Treating Difficult Cases of Hypertension: AHA Comprehensive Hypertension Center Designation

Certification of the Columbia Hypertension Center as an American Heart Association Comprehensive Hypertension Center is official recognition that Columbia is a leader in the care of patients with high blood pressure.

The Columbia Hypertension Center is one of only 17 centers in the country to receive the certification and the only one in the New York City metropolitan area. The center is led by internist Ian M. Kronish, MD, associate professor of medicine; cardiologist Daichi Shimbo, MD, professor of medicine; and nephrologist Jai Radhakrishnan, MD, professor of medicine.

The center offers patients with complex or difficult-to-treat cases of hypertension, or those who are difficult to diagnose, the most up-to-date diagnostic and treatment strategies based on the latest proven scientific research.

Centers seeking AHA certification undergo an intensive review by specialists in hypertension. Certified centers must be recognized as referral centers for complex cases and cases caused by other health conditions and have facilities and personnel able to assess and evaluate complicated hypertension problems.

Almost half of adults in the United States have high blood pressure, and many don’t know it. And some 40% of people diagnosed with hypertension do not have their blood pressure under control.

Most patients at the center have uncontrolled hypertension that needs better management. In many people, blood pressure can be controlled by adopting a healthy lifestyle—eating a healthy diet, losing weight, and increasing physical activity. Most patients also need medication to lower blood pressure.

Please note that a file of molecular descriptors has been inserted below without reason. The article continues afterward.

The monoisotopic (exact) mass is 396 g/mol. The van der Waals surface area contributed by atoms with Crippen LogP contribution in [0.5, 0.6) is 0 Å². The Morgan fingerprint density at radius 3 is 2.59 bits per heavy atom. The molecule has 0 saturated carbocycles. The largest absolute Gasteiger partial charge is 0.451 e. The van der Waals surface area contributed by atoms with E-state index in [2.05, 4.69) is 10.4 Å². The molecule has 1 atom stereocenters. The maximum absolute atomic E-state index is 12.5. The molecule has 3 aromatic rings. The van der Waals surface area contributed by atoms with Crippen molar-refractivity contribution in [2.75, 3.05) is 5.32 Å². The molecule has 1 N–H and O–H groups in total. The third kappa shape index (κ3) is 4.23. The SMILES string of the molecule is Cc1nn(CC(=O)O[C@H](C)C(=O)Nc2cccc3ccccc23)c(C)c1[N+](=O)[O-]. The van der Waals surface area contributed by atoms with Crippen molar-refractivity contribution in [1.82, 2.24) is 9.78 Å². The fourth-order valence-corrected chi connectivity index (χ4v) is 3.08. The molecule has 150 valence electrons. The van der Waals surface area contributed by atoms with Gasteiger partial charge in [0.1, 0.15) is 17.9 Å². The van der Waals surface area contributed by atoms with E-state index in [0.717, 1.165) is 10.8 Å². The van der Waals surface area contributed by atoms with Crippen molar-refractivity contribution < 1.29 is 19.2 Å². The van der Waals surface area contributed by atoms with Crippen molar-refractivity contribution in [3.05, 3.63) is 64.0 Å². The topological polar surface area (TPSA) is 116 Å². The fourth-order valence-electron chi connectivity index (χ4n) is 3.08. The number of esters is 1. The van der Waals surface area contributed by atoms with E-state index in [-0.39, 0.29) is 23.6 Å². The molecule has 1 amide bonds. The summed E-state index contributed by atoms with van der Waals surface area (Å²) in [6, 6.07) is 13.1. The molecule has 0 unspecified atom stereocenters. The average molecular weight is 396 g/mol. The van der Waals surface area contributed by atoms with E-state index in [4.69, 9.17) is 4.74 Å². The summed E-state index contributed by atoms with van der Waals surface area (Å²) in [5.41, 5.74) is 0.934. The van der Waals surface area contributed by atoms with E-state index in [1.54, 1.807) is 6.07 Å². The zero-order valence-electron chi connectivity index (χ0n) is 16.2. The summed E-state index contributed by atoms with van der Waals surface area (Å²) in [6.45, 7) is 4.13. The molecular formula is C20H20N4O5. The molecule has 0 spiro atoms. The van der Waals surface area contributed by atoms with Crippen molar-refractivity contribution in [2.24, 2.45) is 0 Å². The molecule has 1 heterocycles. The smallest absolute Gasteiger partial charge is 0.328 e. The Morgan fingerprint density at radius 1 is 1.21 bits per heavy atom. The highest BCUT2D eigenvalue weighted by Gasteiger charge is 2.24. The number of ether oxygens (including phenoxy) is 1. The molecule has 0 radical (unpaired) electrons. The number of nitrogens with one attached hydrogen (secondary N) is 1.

Measuring blood pressure accurately is the first step in providing the right care. “Blood pressure problems are easily misdiagnosed,” Dr. Shimbo says. “Blood pressure is easy to measure but not easy to measure accurately.”

Part of the problem lies with blood pressure devices. Many devices, even those commonly used by health care providers, have not been validated for accuracy. In addition to using validated devices in the office, Columbia’s center provides patients with ambulatory or home monitoring devices to measure blood pressure. This includes home blood pressure devices that automatically transmit blood pressure numbers into a patient’s electronic health record. The data allow clinicians to make better decisions about how much medication patients need.

“Out-of-office blood pressure may be substantially different from blood pressure measured in the office,” Dr. Shimbo says, “and people who only have high blood pressure in the office—also known as white coat hypertension—may not need the same treatment as those with sustained high blood pressure both inside and outside the office.”

When a patient is diagnosed with high blood pressure, the next step is determining the cause. Some hard-to-treat cases are caused by other medical conditions, including kidney disease, thyroid abnormalities, and sleep apnea. The Columbia Hypertension Center can perform all the tests needed to pinpoint the cause and administer the right treatment, whether it requires medication, surgery, or an alternative intervention.


Patients who suspect they have high blood pressure, who were recently diagnosed and want to learn how to control it, or who have high blood pressure that is not well controlled can contact the Columbia Hypertension Center at (212) 342-1273 or request an appointment online through